Smokers may have higher risk of brain aneurysm

Research we're watching

Published: November, 2020

Need another reason to quit smoking? A study published in the September 2020 issue of the Journal of Neurology, Neurosurgery and Psychiatry found that women ages 30 to 60 who smoked had four times the risk of having a brain aneurysm (a weakened artery in the brain that bulges and could burst) compared with nonsmokers.

Researchers looked at nearly 550 women who had a brain scan performed, most often because of persistent headaches. The scans showed that 113 of them had one or more brain aneurysms. These individuals were then matched with 113 people who did not have brain aneurysms. In comparing the two groups, the researchers found not only that smoking drove up the risk of finding a brain aneurysm, but also that women who both smoked and had high blood pressure had seven times the risk compared to nonsmokers with normal blood pressure. If future research shows that smokers also have a significantly higher risk of brain aneurysm rupture, women smokers ages 30 to 60 might be candidates for aneurysm screening.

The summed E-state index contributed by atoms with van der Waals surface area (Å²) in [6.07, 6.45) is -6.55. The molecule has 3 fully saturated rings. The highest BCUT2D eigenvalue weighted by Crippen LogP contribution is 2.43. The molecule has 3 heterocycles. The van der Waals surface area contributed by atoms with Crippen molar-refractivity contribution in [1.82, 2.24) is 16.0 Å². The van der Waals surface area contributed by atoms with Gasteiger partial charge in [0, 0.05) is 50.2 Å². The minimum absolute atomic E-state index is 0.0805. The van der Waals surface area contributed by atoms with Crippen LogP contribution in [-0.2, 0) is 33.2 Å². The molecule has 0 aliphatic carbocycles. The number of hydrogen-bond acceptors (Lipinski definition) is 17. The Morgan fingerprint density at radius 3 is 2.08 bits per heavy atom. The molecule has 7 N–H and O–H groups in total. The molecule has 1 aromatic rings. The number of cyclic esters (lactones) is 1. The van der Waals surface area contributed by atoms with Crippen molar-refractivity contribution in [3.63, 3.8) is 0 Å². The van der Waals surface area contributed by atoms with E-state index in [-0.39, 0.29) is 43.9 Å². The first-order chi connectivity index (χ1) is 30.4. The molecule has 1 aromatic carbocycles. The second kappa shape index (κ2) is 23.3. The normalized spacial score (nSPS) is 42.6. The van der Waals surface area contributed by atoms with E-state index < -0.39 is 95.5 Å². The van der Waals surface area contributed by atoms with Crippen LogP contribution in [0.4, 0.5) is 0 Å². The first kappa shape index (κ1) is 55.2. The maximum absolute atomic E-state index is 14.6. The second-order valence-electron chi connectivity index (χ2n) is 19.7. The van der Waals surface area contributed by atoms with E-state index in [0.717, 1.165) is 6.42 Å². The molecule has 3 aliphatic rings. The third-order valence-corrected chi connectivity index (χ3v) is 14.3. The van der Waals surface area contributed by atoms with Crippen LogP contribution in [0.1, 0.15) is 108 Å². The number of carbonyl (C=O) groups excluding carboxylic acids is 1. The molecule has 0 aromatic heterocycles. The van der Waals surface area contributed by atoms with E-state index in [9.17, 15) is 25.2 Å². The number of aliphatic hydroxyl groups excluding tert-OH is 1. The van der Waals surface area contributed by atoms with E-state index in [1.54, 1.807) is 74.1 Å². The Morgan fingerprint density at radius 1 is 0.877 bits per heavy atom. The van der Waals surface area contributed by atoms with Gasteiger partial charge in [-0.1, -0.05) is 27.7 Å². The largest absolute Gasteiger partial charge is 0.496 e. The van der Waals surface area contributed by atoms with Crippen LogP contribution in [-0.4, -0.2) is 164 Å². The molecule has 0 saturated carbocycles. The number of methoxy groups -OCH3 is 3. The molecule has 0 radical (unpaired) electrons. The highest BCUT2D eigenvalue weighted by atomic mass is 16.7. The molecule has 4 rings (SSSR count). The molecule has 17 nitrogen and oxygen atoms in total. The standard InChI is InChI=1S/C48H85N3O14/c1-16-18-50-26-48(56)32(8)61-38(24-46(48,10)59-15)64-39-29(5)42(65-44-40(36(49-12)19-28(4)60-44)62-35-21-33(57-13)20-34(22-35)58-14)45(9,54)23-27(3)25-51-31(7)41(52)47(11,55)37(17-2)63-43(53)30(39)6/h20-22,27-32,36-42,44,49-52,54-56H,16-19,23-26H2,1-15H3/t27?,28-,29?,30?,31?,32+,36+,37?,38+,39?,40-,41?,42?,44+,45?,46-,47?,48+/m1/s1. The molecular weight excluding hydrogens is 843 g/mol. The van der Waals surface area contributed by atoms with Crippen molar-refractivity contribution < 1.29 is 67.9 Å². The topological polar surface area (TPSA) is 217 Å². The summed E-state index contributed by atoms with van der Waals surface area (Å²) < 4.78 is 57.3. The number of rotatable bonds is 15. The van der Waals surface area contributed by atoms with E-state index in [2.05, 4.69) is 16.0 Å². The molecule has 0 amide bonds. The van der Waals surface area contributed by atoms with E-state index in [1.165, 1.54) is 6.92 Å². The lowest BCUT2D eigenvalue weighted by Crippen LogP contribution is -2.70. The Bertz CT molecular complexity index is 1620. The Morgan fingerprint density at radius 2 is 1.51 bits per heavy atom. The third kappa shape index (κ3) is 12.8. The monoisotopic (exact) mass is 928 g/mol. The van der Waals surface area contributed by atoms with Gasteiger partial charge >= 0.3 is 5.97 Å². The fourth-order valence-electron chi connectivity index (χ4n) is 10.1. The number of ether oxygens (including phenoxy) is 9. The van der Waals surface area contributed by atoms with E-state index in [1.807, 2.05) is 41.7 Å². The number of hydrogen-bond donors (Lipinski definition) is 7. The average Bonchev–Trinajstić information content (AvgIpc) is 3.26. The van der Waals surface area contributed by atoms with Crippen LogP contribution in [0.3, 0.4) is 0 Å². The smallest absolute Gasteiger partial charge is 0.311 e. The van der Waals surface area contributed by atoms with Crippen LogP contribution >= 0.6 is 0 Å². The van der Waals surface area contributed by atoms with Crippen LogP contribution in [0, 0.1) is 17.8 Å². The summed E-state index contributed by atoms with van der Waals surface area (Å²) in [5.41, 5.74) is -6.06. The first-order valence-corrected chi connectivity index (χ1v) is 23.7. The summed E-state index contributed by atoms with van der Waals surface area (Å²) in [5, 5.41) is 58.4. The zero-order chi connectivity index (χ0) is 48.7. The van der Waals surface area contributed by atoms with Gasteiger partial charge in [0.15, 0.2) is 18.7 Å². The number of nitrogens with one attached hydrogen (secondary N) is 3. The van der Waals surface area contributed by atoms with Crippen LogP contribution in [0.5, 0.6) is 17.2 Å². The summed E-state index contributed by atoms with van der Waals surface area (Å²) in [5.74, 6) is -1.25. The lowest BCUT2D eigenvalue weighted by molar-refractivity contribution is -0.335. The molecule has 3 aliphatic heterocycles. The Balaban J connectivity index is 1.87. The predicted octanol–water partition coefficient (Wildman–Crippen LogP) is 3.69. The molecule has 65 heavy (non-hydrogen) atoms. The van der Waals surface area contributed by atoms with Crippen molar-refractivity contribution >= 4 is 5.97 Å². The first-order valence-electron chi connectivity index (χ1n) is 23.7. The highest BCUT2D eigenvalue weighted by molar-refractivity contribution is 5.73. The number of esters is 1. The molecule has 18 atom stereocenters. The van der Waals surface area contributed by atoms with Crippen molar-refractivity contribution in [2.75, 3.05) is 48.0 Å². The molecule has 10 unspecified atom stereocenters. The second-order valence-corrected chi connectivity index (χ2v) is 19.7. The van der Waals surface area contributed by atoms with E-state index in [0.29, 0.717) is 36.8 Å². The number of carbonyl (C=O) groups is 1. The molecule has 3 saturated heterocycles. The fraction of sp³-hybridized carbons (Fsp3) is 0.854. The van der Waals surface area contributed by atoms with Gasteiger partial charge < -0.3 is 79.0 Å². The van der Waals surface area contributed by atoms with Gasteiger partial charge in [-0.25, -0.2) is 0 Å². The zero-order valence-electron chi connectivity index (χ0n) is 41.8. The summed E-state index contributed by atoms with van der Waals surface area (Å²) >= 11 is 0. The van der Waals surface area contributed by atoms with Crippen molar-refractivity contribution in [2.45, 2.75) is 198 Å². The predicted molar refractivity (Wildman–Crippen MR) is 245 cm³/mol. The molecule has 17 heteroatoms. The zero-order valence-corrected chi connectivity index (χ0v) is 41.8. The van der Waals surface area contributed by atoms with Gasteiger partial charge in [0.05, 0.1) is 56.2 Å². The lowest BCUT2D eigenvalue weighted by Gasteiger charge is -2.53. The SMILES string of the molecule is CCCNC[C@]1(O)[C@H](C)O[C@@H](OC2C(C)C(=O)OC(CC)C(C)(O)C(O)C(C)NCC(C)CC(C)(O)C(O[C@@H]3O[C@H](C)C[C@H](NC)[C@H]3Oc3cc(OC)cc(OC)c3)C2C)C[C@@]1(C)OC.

To continue reading this article, you must log in.
  • Research health conditions
  • Check your symptoms
  • Prepare for a doctor's visit or test
  • Find the best treatments and procedures for you
  • Explore options for better nutrition and exercise
Learn more about the many benefits and features of joining Harvard Health Online »